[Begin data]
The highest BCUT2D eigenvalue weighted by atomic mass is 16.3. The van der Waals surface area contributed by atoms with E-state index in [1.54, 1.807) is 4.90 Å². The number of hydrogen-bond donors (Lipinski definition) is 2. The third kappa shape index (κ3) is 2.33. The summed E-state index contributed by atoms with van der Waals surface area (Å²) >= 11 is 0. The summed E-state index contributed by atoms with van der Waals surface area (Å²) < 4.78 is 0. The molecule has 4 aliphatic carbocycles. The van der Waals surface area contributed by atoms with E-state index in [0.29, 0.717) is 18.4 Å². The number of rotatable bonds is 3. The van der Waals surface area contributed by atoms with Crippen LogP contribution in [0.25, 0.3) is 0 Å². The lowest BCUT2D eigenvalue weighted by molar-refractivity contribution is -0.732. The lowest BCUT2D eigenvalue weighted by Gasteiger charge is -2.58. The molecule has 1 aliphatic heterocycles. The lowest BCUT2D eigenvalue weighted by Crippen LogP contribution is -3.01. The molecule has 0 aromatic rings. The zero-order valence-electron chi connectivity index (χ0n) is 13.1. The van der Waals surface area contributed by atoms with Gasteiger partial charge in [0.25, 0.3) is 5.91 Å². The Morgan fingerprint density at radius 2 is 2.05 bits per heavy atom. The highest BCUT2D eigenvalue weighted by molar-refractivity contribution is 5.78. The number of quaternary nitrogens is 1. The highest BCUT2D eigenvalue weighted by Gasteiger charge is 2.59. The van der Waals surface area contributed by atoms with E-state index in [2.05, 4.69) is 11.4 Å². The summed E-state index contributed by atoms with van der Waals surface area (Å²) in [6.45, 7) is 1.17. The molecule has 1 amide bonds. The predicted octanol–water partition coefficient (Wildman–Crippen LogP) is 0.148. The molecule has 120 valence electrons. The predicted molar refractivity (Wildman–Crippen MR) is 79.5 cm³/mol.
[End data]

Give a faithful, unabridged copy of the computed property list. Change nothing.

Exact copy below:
The highest BCUT2D eigenvalue weighted by atomic mass is 16.3. The van der Waals surface area contributed by atoms with E-state index in [1.54, 1.807) is 4.90 Å². The number of hydrogen-bond donors (Lipinski definition) is 2. The third kappa shape index (κ3) is 2.33. The summed E-state index contributed by atoms with van der Waals surface area (Å²) >= 11 is 0. The summed E-state index contributed by atoms with van der Waals surface area (Å²) < 4.78 is 0. The molecule has 4 aliphatic carbocycles. The van der Waals surface area contributed by atoms with E-state index in [0.29, 0.717) is 18.4 Å². The number of rotatable bonds is 3. The van der Waals surface area contributed by atoms with Crippen LogP contribution in [0.25, 0.3) is 0 Å². The lowest BCUT2D eigenvalue weighted by molar-refractivity contribution is -0.732. The lowest BCUT2D eigenvalue weighted by Gasteiger charge is -2.58. The molecule has 1 aliphatic heterocycles. The lowest BCUT2D eigenvalue weighted by Crippen LogP contribution is -3.01. The molecule has 0 aromatic rings. The zero-order valence-electron chi connectivity index (χ0n) is 13.1. The van der Waals surface area contributed by atoms with Gasteiger partial charge in [0.25, 0.3) is 5.91 Å². The Morgan fingerprint density at radius 2 is 2.05 bits per heavy atom. The highest BCUT2D eigenvalue weighted by molar-refractivity contribution is 5.78. The number of quaternary nitrogens is 1. The highest BCUT2D eigenvalue weighted by Gasteiger charge is 2.59. The van der Waals surface area contributed by atoms with E-state index in [2.05, 4.69) is 11.4 Å². The summed E-state index contributed by atoms with van der Waals surface area (Å²) in [6.45, 7) is 1.17. The molecule has 1 amide bonds. The predicted octanol–water partition coefficient (Wildman–Crippen LogP) is 0.148. The molecule has 120 valence electrons. The predicted molar refractivity (Wildman–Crippen MR) is 79.5 cm³/mol.